The book contest enables me to come into direct contact with our customers. It is one of the best things I did working for The WSJE to reach out and learn about our customers.

Because our audience (at least the managers responding to the contest) is Blackberry-proof it is often very interesting to see how responses come in from countries we are not delivering to. I dare then to ask where they picked up the copy, what is of interest to them in the newspaper, etc... (for example an Amercian COO responding from the US, who picked up a copy at Davos, or a CFO responding from Iraq (!) who picked up a copy on an airline...). Personally it is a lively reminder of my former function at the WSJE where I was responsible for the distribution operations. Back then I knew exactly where the copies were going, but I didn't know who was picking them up.

More details about The Future Leadership Instute will follow in later posts.

Friday, February 15, 2008

Adding 7 Turkish Universities to The WSJE Future Leadership Program (end)

Right, Turkish Airlines TV advertises with "Turkey: 300 days of sunshine per year". I must
have chosen the other 65 days to come to Turkey. So far I have seen rain, fog, (some)
sunshine, and last but not least "snow". It was both cold as well as very warm. I experienced 4 seasons during 3 days in Istanbul.

Bosphorus bridge changes color all the time.

To be good I should keep my agenda free for at least the same amount of days I was on business trip
to follow up with the administration upon my arrival back in Belgium (to take care of the reports,
offers, thank you notes, proposals, business cards, contracts etc)

Wednesday, February 13, 2008

Turkey, Istanbul. Adding universities to The WSJE Future Leadership Program.

The Wall Street Journal Europe is now present in 7 Universities in Turkey.
Today I visited 3 of them. First stop: Istanbul Ticaret University. Private University funded by a Commerz Association. Department of Communication has its own tv and radio broadcast equipment. The students make 2 news editions a day for local television. Impressive.

Turkish distribution company Dunya is helping me in a fenomenal way. 2 managers, 1 car and 1 driver are at my disposal for 3 days. Originally I had rented a car to drive around in Istanbul myself. Dunya convinced me that was a bad idea. I cancelled the car... very very glad I did that now I have seen how people drive in Turkey. Let's say that Turkish drivers haven't reached the era of enlightment yet. Pictured: Mrs Elvan A. explaining me how Turkish people examine the coffee pulp in their cups to determine the future (if the pulp resembles a fish you will win a lot of money, if the pulp resembles a man on a horse you will be married soon).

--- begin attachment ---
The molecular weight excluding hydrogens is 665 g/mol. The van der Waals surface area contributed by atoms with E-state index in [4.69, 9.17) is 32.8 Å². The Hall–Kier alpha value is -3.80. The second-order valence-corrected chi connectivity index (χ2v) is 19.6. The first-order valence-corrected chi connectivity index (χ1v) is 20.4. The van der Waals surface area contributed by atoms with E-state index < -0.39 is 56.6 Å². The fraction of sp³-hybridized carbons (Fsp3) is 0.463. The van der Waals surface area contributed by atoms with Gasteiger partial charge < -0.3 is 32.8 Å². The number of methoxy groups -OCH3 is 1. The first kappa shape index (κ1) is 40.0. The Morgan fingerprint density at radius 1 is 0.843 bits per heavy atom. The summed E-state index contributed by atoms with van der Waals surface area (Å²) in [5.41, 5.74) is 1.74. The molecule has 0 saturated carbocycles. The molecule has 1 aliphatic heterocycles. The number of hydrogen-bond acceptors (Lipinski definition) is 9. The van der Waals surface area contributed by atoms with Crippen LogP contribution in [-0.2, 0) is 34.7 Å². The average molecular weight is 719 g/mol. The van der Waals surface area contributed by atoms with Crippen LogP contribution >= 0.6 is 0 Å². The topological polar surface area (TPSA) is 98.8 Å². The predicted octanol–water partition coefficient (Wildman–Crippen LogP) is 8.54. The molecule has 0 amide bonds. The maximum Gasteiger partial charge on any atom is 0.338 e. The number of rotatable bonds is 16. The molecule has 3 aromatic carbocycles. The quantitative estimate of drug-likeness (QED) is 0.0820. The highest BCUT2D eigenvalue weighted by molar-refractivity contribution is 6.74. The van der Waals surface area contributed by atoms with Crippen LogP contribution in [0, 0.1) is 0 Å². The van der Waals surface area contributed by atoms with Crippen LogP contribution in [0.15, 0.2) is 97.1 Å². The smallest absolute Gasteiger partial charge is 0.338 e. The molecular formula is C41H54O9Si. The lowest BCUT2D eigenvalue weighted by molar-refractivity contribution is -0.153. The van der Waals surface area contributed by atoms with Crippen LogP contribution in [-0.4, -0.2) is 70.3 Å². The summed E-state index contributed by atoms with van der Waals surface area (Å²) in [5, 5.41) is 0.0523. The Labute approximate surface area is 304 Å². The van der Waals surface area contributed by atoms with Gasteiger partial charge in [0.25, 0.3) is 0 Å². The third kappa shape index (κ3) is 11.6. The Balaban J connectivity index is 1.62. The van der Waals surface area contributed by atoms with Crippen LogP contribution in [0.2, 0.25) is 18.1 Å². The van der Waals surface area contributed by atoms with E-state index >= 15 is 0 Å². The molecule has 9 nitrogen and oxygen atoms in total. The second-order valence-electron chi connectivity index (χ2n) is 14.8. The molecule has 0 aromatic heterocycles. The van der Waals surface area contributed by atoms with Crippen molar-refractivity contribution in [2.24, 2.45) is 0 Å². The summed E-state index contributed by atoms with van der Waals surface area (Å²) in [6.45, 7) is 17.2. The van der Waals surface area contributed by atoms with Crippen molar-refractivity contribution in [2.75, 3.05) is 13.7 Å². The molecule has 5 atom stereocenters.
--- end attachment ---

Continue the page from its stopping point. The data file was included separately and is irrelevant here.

Marmara University with The Wall Street Journal Europe cardboard
stand in the reception area of the central library. The university has about 60.000 students. 40.000 of them follow classes in buildings around the central library. In front of one of the buildings we saw a genuine fighter plane.

Koc University. Private University. Clean. Modern. Marble.
Koc University is part of the Koc Holding funded by the Koc Foundation.
The Uni is situated in the mountains, in the woods, 40 min from Istanbul center.
They seem to have a very interesting Executive MBA progran.
Makes you want to start studying again.

Open air bookshop in Ortakoy region, couldn't help myself, bought 2 English management books.

Taksim district, appealing walking area.
Sat down in corner of the Golden Horn street restaurant eating
things I can't pronounce.

Tuesday, February 12, 2008

Turkey. WSJE Future Leadership Program.

Turkey. Grey. Rainy. Cold. I added 7 Turkish Universities to our Future Leadership Program. For the first time The Wall Street Journal Europe will be available to students and professors in the following Turkish Universities:
- Metu University
- Marmara
- Kadir Has
- Bahcesehir
- Istanbul Commerce
- Koc
- Sabanci
I am in Turkey to follow up on the program and to establish relationships with potential partners and sponsors. All my meetings have been set up by our Turkish printer and distributor Dunya.

Around midnight after the first day in this strange country: my brain tries to cope with a busload of impressions. How many people did I meet who told me bluntly they feared for the future of this country ? Most of the people I met today (Am I meeting representatives of a minority or a majority ?) How many people expressed irritation even anger about the apparent move of the government to establish a religious state ? All the people I spoke with today. Somebody actually told me that the desire of the Turkish government to become a European memberstate is to be considered nothing less than a devious strategy to keep political correct Europe at ease while silently moving away from the secular inheritance of Ataturk. A Turkish businessman looked at me with tears in his eyes when I showed him some copies of The Wall Street Journal Europe. I lived in the US for 16 years he said. I read the WSJ every day. In 1996 I had the choice to move to Seattle or to Istanbul. Because of the kids my wife and I chose Istanbul. It was the biggest mistake in my life. I realise now I lost 12 years of my life. I should have built my carreer in the US, not here. I long to go back to the States when my children are old enough. I miss the freedom, I miss quality of life. I miss 'business'.

Picture: Koc Holding. A Turkish multinational founded in the 1920's.
A Fortune 500 company built over 3 generations.
They also have Koc University in their portfolio.

Tuesday, February 05, 2008

Impactroom: 50.000 visits

The Impactroom blog rounded the cape of 50.000 visits this week. Most visitors arrive via Google search. Most pages visited are related to management theories, MBA's, executive education and management guru's. There is a small core of visitors that visit Impactroom daily, a group probably just big/small enough to invite them all over to a middle sized party with affordable drinks and foods, although their number is steadily rising since September last year (don't know why). Thank you very much for your visits and growing number of comments via mail. I don't have the time anymore to answer them all within 24h, (a standard I set for my day time job at The Wall Street Journal Europe), although I do try to come back to requests within a week.